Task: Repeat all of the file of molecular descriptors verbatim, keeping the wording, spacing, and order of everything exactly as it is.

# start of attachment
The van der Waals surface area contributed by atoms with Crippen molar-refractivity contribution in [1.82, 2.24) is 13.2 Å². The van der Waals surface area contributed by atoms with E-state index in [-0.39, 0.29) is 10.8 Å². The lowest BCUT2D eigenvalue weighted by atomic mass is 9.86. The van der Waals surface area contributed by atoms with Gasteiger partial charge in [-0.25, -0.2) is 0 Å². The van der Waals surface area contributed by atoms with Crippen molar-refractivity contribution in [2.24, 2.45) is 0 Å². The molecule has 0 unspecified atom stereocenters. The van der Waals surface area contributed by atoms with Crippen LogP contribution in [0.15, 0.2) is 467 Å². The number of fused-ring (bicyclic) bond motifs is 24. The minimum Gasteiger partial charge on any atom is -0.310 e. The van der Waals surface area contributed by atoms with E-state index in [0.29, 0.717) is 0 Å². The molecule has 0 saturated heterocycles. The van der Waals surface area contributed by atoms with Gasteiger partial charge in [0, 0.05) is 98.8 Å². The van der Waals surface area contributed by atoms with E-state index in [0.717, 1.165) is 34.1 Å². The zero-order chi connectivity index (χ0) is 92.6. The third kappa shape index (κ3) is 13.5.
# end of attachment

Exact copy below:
The van der Waals surface area contributed by atoms with Crippen molar-refractivity contribution in [1.82, 2.24) is 13.2 Å². The van der Waals surface area contributed by atoms with E-state index in [-0.39, 0.29) is 10.8 Å². The lowest BCUT2D eigenvalue weighted by atomic mass is 9.86. The van der Waals surface area contributed by atoms with Gasteiger partial charge in [-0.25, -0.2) is 0 Å². The van der Waals surface area contributed by atoms with Crippen molar-refractivity contribution in [2.24, 2.45) is 0 Å². The molecule has 0 unspecified atom stereocenters. The van der Waals surface area contributed by atoms with Crippen LogP contribution in [0.15, 0.2) is 467 Å². The number of fused-ring (bicyclic) bond motifs is 24. The minimum Gasteiger partial charge on any atom is -0.310 e. The van der Waals surface area contributed by atoms with E-state index in [0.29, 0.717) is 0 Å². The molecule has 0 saturated heterocycles. The van der Waals surface area contributed by atoms with Gasteiger partial charge in [0, 0.05) is 98.8 Å². The van der Waals surface area contributed by atoms with E-state index in [0.717, 1.165) is 34.1 Å². The zero-order chi connectivity index (χ0) is 92.6. The third kappa shape index (κ3) is 13.5.